Business and Economic Numbers for the 2019 Budget9 November, 2018
Some key assumptions behind the 2019 budget
CEEMEA Business Group take the view that any new US sanctions in November 2018 and later in 2019 will prove moderate, mild and limited. Our forecast is based on this scenario. BUT there is no guarantee that this will be the case.
They also share the consensus view that the average price of a barrel of oil in 2019 will average above $70 and maybe as high as $75 in 2019. This means that Russian GDP will be 1.8% in 2018 with some slight possible upside and that level will be repeated in 2019 at 1.7%. This also means the rouble in 2019 will average 65 to 70 to the dollar and 75 to 80 to the Euro presuming the Euro-dollar rate is about 1.15.
Inflation will average 4.5% in 2019 and end 2019 at 4.8% with some marginal risk to either side. Real wages will moderate in 2019 at 3.0% growth as inflation rises and after a surge +8.5% average in 2018.
The rise in VAT to 20% and the announcements regarding changes in pensions will weigh down on consumer confidence a bit in 2019 and confidence actually worsened again in Q3 of 2018. This means that in 2019 consumer spending (+2.6%) and retail spending (+2.5%) will be steady at best and a bit down on 2018 trends.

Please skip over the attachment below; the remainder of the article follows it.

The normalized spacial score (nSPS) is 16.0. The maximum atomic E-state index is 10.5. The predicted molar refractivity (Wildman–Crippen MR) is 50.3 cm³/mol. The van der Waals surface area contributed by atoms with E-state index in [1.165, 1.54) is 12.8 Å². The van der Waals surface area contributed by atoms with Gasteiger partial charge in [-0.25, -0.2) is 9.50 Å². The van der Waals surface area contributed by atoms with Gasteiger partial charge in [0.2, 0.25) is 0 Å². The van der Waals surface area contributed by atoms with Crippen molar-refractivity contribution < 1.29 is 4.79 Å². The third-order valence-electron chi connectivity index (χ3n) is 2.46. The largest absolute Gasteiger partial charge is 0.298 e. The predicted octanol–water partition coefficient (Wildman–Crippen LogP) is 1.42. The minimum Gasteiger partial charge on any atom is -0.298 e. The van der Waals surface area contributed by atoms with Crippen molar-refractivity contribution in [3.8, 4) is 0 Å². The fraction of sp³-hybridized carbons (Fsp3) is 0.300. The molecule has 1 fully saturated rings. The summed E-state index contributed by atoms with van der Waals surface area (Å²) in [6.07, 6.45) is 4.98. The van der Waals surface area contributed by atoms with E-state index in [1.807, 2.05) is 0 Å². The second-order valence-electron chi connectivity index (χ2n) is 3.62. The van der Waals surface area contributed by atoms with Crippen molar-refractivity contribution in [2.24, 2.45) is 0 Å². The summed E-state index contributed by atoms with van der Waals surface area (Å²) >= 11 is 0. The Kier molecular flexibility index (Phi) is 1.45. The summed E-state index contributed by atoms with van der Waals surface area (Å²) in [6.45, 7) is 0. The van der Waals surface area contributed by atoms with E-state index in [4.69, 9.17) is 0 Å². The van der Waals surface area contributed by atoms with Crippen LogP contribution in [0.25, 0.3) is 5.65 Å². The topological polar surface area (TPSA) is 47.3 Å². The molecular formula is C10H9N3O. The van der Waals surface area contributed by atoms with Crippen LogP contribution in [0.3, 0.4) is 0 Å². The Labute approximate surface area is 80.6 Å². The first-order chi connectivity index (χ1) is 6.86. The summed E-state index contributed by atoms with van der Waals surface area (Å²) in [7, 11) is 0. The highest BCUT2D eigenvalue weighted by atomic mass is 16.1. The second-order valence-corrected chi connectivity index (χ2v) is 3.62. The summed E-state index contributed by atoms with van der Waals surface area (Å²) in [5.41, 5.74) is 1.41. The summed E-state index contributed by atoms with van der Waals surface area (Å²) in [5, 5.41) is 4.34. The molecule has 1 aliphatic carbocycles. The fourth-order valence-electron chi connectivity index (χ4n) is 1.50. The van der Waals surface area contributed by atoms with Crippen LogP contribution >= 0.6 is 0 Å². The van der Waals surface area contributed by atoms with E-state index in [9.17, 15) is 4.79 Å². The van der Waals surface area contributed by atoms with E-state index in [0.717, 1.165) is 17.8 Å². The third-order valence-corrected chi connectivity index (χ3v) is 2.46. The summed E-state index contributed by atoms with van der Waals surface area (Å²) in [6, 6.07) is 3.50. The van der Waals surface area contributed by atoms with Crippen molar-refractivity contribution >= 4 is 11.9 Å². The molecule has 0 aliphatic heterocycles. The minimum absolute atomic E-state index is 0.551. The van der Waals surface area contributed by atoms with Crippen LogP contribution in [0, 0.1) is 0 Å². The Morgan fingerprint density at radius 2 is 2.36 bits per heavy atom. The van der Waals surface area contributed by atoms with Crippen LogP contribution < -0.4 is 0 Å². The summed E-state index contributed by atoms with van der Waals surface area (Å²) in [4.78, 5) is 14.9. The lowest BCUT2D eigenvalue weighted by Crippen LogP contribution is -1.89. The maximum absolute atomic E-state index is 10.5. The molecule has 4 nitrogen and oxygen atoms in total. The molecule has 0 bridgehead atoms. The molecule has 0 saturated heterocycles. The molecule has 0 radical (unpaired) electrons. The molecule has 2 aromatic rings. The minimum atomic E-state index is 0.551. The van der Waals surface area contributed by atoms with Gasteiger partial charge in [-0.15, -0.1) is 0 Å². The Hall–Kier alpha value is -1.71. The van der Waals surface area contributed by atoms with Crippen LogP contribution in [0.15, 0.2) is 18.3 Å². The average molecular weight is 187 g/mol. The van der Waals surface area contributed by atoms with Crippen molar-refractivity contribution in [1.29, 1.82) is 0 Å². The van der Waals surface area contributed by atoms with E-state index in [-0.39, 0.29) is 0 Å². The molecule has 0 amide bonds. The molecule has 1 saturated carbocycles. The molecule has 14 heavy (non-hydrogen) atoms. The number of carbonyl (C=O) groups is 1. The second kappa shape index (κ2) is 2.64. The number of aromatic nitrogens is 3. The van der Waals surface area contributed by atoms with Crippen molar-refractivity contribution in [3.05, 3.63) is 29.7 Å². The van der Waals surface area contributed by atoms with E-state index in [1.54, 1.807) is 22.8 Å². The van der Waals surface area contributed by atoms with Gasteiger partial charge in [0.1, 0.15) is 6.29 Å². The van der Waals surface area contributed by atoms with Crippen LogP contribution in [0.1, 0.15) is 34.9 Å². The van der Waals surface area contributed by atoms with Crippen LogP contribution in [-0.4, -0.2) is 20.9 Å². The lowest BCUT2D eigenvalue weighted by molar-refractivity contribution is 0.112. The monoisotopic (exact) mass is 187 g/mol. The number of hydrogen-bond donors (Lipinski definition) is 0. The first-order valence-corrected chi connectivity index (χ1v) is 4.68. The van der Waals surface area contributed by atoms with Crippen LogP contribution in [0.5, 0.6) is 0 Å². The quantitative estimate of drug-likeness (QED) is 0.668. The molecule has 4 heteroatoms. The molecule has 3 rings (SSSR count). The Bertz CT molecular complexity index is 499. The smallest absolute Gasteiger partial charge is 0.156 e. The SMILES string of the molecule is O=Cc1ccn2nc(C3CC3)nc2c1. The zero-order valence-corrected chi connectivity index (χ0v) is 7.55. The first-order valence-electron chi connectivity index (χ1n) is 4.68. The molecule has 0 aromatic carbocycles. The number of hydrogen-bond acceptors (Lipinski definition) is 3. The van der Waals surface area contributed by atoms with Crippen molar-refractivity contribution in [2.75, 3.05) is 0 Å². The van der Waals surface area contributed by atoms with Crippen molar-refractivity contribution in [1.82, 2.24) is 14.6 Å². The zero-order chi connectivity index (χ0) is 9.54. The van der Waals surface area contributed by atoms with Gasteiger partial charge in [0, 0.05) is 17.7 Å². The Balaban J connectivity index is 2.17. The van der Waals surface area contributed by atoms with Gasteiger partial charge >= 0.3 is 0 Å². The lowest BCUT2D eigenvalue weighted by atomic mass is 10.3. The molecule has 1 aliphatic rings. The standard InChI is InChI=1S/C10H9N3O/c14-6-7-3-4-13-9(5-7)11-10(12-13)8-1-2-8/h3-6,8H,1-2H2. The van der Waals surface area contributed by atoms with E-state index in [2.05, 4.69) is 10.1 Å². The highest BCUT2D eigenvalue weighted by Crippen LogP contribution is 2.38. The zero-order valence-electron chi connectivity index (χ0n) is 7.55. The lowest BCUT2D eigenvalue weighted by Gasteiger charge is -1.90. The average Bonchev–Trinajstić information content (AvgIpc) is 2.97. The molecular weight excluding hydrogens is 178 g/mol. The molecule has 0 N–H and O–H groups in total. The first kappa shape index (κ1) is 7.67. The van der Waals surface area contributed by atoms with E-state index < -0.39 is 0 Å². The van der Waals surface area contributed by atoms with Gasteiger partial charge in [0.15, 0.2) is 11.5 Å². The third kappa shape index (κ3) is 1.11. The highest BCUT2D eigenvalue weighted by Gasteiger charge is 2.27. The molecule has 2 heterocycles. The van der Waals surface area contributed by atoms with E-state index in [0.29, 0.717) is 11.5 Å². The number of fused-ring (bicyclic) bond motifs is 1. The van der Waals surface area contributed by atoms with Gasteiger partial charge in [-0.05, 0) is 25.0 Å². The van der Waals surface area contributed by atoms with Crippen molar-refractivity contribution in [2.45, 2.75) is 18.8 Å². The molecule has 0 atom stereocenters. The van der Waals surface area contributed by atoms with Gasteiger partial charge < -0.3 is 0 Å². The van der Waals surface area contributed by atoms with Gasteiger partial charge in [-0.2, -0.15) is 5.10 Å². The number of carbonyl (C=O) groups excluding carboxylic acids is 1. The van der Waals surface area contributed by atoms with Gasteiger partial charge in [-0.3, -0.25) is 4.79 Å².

On a middle scenario for sanctions and oil, economic indicators in 2019 will be moderate or slightly soft but will not damage business too much but equally will not provide any foreseeable boost.
If consumption moderates in 2019, then there may be some soft boost from government spending. This has been very tight in 2015-16-17 and in 2018. But President Putin announced in the spring general spending plans and since then the ministries have been working on how to achieve this.
Rather than cut into the budget surplus, the government looks to finance some of the new spending from the VAT increase and the future pension reform but this in turn is hurting confidence, spending and GDP growth.
The Central Bank raised the key interest rate to 7.5% in September and one more rise of 0.25% could happen before the end of the year if inflation continues to crawl up and the rouble comes under any sustained pressure from sanctions impact.
CEEMEA Business Group consider that business results out of Russia still rank among some of the best in the world. Rouble trends and the various sanctions crisis since April this year have hurt business at the margins and taken some of the shine off. 60% of companies forecast rouble sales in 2018 in a range of 5-15% with a big cluster around 7-13%.
27% of executives predict flat/negative sales growth in roubles in 2018 and this is the worse figure since 2015 but executives expect this to improve and decrease to 16% in 2019. Even in the super-good CEE markets, some 10-20% if companies report flat-negative sales.
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